November 21, 2019
Gaming is available across multiple devices (such as consoles, phones, tablets, PCs) and numerous services, including Google Stadia and Microsoft Project xCloud, and subscription mobile gaming from Apple and Google. Most of the latest offerings have involved software and services, with new hardware releases expected for next year. For the holidays, a Microsoft Xbox One or Sony PlayStation 4 are good choices; the latest models, with better graphics and more storage than the 2013 versions, will go as low as $150 and $200, respectively, on Black Friday. Meanwhile, streaming services are improving and may replace the need for consoles among some gamers.
The Wall Street Journal reports that, “Microsoft and Sony are launching next-generation consoles in late 2020 … [that] will be faster, with even better graphics and other upgrades — though much more expensive.” They will also be backwards compatible, so most games will play. Another choice is Nintendo’s hybrid portable console Switch priced at $300; a new Switch Lite goes for $200, but can’t be plugged into a TV.
Game streaming has become good enough to “eliminate the need for a console,” says the WSJ reviewer, who previewed Google’s Stadia and Microsoft’s Project xCloud with a Verizon Fios connection of around 80 megabits per second. “Red Dead Redemption 2” (Stadia) and “Halo 5: Guardians” (xCloud) were among the big games that played “without any noticeable delay or other hiccups.” Further, “even in multiplayer experiences, the visuals were amazing, on par with how they look on an Xbox One or PlayStation 4.”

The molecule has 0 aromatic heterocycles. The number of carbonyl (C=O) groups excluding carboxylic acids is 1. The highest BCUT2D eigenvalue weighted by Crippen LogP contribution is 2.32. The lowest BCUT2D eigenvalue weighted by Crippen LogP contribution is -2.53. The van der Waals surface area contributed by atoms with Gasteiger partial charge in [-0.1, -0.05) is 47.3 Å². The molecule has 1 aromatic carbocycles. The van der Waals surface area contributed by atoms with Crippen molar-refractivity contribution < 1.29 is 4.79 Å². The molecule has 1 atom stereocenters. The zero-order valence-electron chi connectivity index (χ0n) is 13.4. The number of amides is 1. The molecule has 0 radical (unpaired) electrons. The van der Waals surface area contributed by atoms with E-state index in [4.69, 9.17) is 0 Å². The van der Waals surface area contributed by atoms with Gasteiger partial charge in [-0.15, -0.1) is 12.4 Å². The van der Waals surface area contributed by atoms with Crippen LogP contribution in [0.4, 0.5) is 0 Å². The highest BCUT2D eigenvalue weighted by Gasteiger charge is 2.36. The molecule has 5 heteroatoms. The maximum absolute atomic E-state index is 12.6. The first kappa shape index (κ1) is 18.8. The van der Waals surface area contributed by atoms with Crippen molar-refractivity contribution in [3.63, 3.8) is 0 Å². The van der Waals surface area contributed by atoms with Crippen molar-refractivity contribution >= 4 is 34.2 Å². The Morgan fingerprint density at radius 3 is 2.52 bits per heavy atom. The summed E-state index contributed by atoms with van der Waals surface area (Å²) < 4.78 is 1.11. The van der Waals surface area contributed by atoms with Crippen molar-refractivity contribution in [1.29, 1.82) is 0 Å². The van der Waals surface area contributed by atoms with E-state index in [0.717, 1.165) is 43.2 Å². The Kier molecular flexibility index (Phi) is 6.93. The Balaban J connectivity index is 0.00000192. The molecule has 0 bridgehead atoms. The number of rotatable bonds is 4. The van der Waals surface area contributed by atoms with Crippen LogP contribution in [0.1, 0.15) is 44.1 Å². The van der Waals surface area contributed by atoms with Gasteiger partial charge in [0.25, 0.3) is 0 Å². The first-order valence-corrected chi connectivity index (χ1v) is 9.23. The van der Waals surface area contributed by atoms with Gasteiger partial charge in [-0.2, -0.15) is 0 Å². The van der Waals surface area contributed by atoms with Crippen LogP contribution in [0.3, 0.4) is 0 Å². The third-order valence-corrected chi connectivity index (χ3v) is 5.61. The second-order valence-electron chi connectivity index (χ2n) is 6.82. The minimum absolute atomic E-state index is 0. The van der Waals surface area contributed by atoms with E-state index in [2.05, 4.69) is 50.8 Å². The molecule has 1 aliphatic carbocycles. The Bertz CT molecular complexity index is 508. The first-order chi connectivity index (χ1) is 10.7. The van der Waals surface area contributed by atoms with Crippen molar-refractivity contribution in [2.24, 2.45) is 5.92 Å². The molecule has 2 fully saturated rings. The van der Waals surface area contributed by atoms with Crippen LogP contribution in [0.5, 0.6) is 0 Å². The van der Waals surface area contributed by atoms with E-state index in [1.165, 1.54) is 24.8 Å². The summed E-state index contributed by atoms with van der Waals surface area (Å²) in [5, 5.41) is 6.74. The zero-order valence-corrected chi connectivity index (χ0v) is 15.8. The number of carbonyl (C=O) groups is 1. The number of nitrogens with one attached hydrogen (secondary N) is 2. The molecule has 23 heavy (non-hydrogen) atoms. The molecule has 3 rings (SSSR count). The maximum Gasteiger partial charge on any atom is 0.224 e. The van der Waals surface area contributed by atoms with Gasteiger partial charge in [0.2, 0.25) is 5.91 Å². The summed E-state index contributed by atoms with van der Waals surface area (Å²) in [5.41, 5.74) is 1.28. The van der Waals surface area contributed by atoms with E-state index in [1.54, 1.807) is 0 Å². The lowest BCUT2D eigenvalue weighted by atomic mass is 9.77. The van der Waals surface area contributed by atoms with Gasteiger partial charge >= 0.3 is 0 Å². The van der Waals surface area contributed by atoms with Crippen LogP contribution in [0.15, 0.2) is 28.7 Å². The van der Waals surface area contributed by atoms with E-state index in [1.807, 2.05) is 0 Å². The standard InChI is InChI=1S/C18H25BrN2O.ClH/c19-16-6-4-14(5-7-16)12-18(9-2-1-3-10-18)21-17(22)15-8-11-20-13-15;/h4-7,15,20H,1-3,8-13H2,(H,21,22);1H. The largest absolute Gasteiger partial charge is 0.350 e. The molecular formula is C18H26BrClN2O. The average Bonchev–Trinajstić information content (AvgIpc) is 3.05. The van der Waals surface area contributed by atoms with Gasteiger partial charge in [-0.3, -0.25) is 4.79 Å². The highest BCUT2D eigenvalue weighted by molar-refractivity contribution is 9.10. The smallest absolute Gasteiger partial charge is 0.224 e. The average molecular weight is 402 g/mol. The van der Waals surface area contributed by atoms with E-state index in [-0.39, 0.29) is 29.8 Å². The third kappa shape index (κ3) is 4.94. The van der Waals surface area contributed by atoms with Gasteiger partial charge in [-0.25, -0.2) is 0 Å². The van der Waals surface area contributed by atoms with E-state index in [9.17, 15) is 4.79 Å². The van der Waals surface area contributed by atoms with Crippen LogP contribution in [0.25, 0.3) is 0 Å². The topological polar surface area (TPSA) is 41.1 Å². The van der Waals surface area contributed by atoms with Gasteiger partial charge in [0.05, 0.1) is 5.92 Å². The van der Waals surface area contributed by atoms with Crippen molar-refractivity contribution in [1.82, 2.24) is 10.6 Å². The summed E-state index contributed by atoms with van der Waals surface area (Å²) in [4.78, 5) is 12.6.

Whether the streaming would be so smooth with millions of people gaming simultaneously is not yet confirmed, but “it might be a while before we get to mainstream adoption.”
Subscribing to a gaming service is counterintuitive for those used to downloading games for free onto mobile devices. Stadia, which costs around $10 per month, debuts with sci-fi shooter “Destiny 2: The Collection” and street fighting title “Samurai Shodown,” with subscribers getting one to two new games every month. They can also buy up to 22 games “for traditional market prices.”
“Stadia works on computer web browsers” and Google’s Chromecast Ultra for TVs, and Pixel phones and tablets for mobile play. A “premier” edition costs $129 and includes a three-month subscription, a controller and a Chromecast Ultra.
Microsoft’s Project xCloud “works only on Android phones and tablets and is still being tested, with around 50 games,” although the company hasn’t announced pricing or launch date. Apple Arcade and Google’s Play Pass both focus on mobile games and cost $5 per month, with “a rotating list of upwards of 100 titles.”
Monthly fees do add up and “once you start, it is tough to stop … yet not being disrupted by ads or nudged to buy more virtual coins may be a worthwhile trade-off.”
Google Stadia Wants to Be the Future of Gaming. So Do Microsoft, Sony and Amazon, CNET, 11/20/19